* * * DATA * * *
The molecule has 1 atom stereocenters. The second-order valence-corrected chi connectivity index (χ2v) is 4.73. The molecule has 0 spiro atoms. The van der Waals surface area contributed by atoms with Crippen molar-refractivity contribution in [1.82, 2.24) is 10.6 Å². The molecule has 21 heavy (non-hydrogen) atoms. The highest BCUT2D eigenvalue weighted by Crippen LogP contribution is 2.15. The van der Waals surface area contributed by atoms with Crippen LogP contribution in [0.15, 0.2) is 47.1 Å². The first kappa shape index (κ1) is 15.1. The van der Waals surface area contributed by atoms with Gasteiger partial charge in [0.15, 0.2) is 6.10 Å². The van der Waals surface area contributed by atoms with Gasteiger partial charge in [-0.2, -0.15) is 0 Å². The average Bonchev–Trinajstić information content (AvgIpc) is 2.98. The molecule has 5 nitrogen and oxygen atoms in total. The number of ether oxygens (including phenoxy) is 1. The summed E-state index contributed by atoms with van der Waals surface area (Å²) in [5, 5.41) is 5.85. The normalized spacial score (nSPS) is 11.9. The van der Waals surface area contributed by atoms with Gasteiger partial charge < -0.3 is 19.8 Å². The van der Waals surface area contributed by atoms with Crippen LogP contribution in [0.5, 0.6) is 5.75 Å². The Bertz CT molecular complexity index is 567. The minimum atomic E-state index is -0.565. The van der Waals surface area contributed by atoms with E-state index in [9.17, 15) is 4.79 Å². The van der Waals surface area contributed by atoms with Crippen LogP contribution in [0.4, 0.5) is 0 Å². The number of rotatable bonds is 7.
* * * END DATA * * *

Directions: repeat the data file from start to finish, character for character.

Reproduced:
The molecule has 1 atom stereocenters. The second-order valence-corrected chi connectivity index (χ2v) is 4.73. The molecule has 0 spiro atoms. The van der Waals surface area contributed by atoms with Crippen molar-refractivity contribution in [1.82, 2.24) is 10.6 Å². The molecule has 21 heavy (non-hydrogen) atoms. The highest BCUT2D eigenvalue weighted by Crippen LogP contribution is 2.15. The van der Waals surface area contributed by atoms with Crippen LogP contribution in [0.15, 0.2) is 47.1 Å². The first kappa shape index (κ1) is 15.1. The van der Waals surface area contributed by atoms with Gasteiger partial charge in [0.15, 0.2) is 6.10 Å². The van der Waals surface area contributed by atoms with Gasteiger partial charge in [-0.2, -0.15) is 0 Å². The average Bonchev–Trinajstić information content (AvgIpc) is 2.98. The molecule has 5 nitrogen and oxygen atoms in total. The number of ether oxygens (including phenoxy) is 1. The summed E-state index contributed by atoms with van der Waals surface area (Å²) in [5, 5.41) is 5.85. The normalized spacial score (nSPS) is 11.9. The van der Waals surface area contributed by atoms with Gasteiger partial charge < -0.3 is 19.8 Å². The van der Waals surface area contributed by atoms with Crippen LogP contribution in [0.5, 0.6) is 5.75 Å². The Bertz CT molecular complexity index is 567. The minimum atomic E-state index is -0.565. The van der Waals surface area contributed by atoms with E-state index in [9.17, 15) is 4.79 Å². The van der Waals surface area contributed by atoms with Crippen LogP contribution in [0.4, 0.5) is 0 Å². The number of rotatable bonds is 7.